Ward’s prose is captivating, seamless, and her characters are strong though they appear to lack ethics are deeply human at their core as they struggle and juggle with life and lingering tenacious ghosts. It’s a slow, simmering pace and the first bubbles take a little too long to burst. The interracial relationships demonstrate familial and community challenges as the Caucasian families are shown as rejecting and the African American family is accepting but not glad. The young lovers/parents are poisoned by forbidden fruits and become toxic to each other and their children become old before being fully young as they witness the compensations sought by their parents–drugs, codependence, unfulfillable love.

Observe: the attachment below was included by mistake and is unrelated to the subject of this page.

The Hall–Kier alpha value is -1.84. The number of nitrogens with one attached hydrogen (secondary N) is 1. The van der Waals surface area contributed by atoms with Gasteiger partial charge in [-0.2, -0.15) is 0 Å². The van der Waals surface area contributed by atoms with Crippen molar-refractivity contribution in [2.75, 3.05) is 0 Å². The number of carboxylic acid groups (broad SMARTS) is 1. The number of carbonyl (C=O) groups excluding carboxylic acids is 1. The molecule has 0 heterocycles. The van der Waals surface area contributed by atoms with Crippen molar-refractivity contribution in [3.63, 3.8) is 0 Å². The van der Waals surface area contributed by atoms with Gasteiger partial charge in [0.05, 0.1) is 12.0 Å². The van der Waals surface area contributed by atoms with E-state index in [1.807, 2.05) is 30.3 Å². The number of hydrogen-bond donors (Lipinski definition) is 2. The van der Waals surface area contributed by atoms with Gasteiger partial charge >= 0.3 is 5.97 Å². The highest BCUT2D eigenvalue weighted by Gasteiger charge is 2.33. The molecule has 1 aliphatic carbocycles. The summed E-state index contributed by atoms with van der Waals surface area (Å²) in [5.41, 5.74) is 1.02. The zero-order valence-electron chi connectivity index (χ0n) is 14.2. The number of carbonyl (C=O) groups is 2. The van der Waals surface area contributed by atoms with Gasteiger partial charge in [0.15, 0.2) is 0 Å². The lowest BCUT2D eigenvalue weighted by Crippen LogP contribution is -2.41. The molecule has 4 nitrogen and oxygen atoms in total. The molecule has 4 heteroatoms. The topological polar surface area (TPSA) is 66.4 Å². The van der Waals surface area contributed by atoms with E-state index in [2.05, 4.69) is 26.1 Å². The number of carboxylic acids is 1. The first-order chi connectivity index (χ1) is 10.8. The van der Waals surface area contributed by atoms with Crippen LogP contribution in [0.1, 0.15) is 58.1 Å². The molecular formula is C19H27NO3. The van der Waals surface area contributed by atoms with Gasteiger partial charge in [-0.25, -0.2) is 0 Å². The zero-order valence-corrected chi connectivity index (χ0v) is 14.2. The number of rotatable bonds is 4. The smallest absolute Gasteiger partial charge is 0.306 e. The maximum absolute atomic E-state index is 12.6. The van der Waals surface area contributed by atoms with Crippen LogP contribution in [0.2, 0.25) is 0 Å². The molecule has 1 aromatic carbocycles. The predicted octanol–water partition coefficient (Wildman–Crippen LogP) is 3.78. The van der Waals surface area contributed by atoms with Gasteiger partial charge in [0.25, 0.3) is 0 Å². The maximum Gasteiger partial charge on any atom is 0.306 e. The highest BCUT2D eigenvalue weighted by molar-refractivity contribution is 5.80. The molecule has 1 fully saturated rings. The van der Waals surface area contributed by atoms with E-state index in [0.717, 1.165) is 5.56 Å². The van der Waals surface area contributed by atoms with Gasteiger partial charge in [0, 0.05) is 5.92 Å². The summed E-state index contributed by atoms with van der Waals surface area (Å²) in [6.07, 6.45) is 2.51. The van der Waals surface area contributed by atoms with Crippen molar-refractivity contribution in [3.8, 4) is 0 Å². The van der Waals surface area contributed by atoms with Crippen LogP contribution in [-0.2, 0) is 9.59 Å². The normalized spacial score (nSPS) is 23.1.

At any rate this is a liberating story consolidating challenges of interracial relationships, the cultural spectrum within the Black community, multigenerational parenting and the quiet lingering horrors of slavery and Jim Crow which haunt and plague America to this very moment. Well deserving of its acclaim, ambitious with great homage paid to Zora Neale Hurston, Toni Morrison, Maya Angelou, Gloria Naylor, James Baldwin, Ralph Ellison, Amiri Baraka and of course the Richard Wright. What a dynasty to fold forward!
A Selfie As Big As The Ritz by Lara Williams by Lara Williams (4 Pens) Short Stories
Deftly detailed short vignettes featuring twenty and thirty something characters in and around London. Prose, prose beautiful prose! Further, the author has an uncanny sense of humor and allows her characters to identify and toy with personal flaws. Williams turns her camera on society and showing us how ridiculous our standards can be and when people don’t adhere religiously to them, how isolating it is.